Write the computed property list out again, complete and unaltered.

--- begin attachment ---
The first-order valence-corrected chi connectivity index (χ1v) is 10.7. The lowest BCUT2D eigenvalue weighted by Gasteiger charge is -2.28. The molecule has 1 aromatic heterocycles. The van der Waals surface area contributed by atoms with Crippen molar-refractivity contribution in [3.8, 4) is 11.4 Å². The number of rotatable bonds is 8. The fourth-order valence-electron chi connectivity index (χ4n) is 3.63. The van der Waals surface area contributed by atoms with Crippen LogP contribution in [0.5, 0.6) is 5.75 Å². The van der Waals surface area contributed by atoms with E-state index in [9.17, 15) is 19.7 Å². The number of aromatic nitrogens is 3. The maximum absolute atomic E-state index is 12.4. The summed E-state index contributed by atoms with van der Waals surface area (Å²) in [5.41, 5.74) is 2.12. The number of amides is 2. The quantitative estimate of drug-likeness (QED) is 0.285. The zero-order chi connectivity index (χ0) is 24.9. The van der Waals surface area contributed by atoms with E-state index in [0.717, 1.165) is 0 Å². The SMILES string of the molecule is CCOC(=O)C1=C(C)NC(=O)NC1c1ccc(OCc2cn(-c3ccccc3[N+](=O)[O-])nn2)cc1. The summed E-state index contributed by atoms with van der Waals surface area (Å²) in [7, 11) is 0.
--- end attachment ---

The first-order valence-corrected chi connectivity index (χ1v) is 10.7. The lowest BCUT2D eigenvalue weighted by Gasteiger charge is -2.28. The molecule has 1 aromatic heterocycles. The van der Waals surface area contributed by atoms with Crippen molar-refractivity contribution in [3.8, 4) is 11.4 Å². The number of rotatable bonds is 8. The fourth-order valence-electron chi connectivity index (χ4n) is 3.63. The van der Waals surface area contributed by atoms with Crippen LogP contribution in [0.5, 0.6) is 5.75 Å². The van der Waals surface area contributed by atoms with E-state index in [9.17, 15) is 19.7 Å². The number of aromatic nitrogens is 3. The maximum absolute atomic E-state index is 12.4. The summed E-state index contributed by atoms with van der Waals surface area (Å²) in [5.41, 5.74) is 2.12. The number of amides is 2. The quantitative estimate of drug-likeness (QED) is 0.285. The zero-order chi connectivity index (χ0) is 24.9. The van der Waals surface area contributed by atoms with E-state index in [0.717, 1.165) is 0 Å². The SMILES string of the molecule is CCOC(=O)C1=C(C)NC(=O)NC1c1ccc(OCc2cn(-c3ccccc3[N+](=O)[O-])nn2)cc1. The summed E-state index contributed by atoms with van der Waals surface area (Å²) in [7, 11) is 0.